Summer Is for Readers
Summer Is for Readers
Nick Holmes has one of the best summer jobs ever: traveling around town, reading books to kids. While reading for a group of children on a recent July day, Holmes got some of the best feedback imaginable.
Working on behalf of the Kansas City Public Library's Summer Reading program, Holmes was sharing a book with a group of kids at Palestine Missionary Baptist Church. As is usually the case with Summer Reading, prizes had been given out to the kids for reading a prescribed amount of hours (up to 12 total), and one of those prizes was a toy sketch pad.
Midway through Go Away Big Green Monster, a girl in the audience wrote a message on her sketch pad and held it up for Holmes to see.
I love this book, her message read.
Young book lovers at local church activity centers aren't the only kids the Library is reaching this summer. In what is probably the biggest Summer Reading Outreach initiative in Library history, from June 13 through August 5, Holmes and his crew are taking the love of reading to 20 non-Library locations. Their goal: to enroll 2,500 kids in the Summer Reading program.
Working under the guidance of Outreach Manager Carrie McDonald, the team includes De'Borah Hawthorn, Veronica Manthei, Stephanie Iser, and members of the Central Youth Services staff. (Alesha Terry was also on the team, but she recently left to accept the position of Civil War Project Associate.)
Twelve of the target sites are run by the Upper Room, an independent summer program for KC children that has a long relationship with the Library. Other participating organizations include two community centers, two Boys & Girls Club locations, Brookside Charter & Day School, and the Imagine Renaissance Academy.
These sites have become not only new destinations for Summer Reading Outreach but also keystones in the Library's plan for Building a Community of Readers.
"We felt like we'd done a good job of reaching the kids who were already coming to the Library, and we wanted to expand farther into the community," explains Children's Services Director Helma Hawkins.
Last year, a grant was awarded to hire Holmes and allow him to visit five sites, where he ultimately signed up 500 new kids for Summer Reading. This year, Holmes and his team have already signed up 2,250. And they're still building.
But Outreach isn't the only department working to widen the Community of Readers.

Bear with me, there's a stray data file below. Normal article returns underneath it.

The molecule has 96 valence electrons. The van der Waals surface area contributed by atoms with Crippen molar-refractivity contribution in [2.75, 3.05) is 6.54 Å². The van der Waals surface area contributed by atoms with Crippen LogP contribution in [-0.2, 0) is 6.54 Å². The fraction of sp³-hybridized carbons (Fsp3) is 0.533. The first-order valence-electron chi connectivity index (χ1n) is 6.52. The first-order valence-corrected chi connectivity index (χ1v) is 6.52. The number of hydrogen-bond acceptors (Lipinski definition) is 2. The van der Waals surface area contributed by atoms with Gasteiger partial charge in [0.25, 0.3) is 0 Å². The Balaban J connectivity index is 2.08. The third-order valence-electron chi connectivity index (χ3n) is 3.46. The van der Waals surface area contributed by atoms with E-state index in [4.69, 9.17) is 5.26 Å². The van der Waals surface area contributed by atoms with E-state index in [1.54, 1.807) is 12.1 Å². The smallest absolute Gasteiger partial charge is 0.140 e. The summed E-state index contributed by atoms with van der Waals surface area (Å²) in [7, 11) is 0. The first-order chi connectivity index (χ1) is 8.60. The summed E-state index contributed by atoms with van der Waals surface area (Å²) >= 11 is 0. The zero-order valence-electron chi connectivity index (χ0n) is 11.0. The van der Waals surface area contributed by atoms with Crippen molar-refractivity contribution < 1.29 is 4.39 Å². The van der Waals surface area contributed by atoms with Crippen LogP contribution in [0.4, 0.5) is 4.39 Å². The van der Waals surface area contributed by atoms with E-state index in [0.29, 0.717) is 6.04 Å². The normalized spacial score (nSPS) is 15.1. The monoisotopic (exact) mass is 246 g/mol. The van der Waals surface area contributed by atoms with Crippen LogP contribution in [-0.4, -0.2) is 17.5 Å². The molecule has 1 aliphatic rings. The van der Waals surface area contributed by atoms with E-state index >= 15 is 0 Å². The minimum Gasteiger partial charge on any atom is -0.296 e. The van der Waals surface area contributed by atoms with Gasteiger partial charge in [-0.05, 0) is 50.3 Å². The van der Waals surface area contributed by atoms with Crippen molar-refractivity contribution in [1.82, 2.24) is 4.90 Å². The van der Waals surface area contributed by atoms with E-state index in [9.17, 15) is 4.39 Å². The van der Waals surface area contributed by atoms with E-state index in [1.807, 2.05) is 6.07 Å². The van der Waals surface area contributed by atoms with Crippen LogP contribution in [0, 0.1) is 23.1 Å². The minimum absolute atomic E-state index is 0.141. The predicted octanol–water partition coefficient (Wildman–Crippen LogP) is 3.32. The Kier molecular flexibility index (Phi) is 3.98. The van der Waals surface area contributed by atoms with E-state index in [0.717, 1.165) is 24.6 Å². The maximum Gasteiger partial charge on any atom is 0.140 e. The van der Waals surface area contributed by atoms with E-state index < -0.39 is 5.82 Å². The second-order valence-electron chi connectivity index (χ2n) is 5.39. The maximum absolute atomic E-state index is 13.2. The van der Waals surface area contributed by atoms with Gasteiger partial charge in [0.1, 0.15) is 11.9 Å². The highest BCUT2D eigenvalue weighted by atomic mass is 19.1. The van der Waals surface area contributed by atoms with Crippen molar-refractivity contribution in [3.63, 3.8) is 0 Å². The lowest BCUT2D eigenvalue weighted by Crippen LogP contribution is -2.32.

The Home Front
Children's and Teen Services workers are also hard at work: taking names, counting up hours read, keeping kids motivated, and - in the case of the teen program - even collecting patron-penned book reviews.
Youth Services has also planned a full summer's worth of programming at all the branches. From live reptile-handling, to puppetry, crafts, juggling, magic, and story times, the programs encompass a broad spectrum, all falling under the theme "One World, Many Stories."
The Library's goal is to get 16,000 kids to participate in Summer Reading. And so far, the numbers are looking solid.
Not counting the numbers from Outreach, Youth Services has chalked up more than 5,600 children participants so far. Hawkins expects that figure to grow significantly toward the end of the program as more of the branch numbers roll in.
Meanwhile in Teen Services, Director Crystal Faris reports that teens have submitted 1,100 reviews of books they've read. The teen program, it should be noted, is being conducted very differently this year. Rather than ask teens to keep reading logs, the Library is inviting this group to submit their own book reviews via e-mail, text, Facebook update, or printed card. Each review earns one Library Buck plus an entry into a drawing to win a netbook computer at each branch.
"We decided to do it this way at the request of teens," Faris explains. "Several of the teens who gave evaluative feedback last year wanted something different from what the kids were doing. They didn't want toys - they wanted Library Bucks and a drawing for something big."
Faris says that the Library's teens enjoyed writing book blurbs for Teen Tech Week this past March.
"We struck their fancy with the idea of texting in a book review and getting something back from it," Faris says.
So far, the Summer Reading reviews have ranged from "detailed and beautiful" to, shall we say, honest?
Case in point: "Late last Friday night, one of the teens texted me and said, 'Hey, it's Joe. Read Twilight. Why does this book exist?'" Faris relates. "So I texted him back and asked, 'Why did you read the book?' He replied: 'Girlfriend.'"
Keep up with our teens' reading adventures on the Teen Blog, where reviews are being posted on a weekly basis.
-- Jason Harper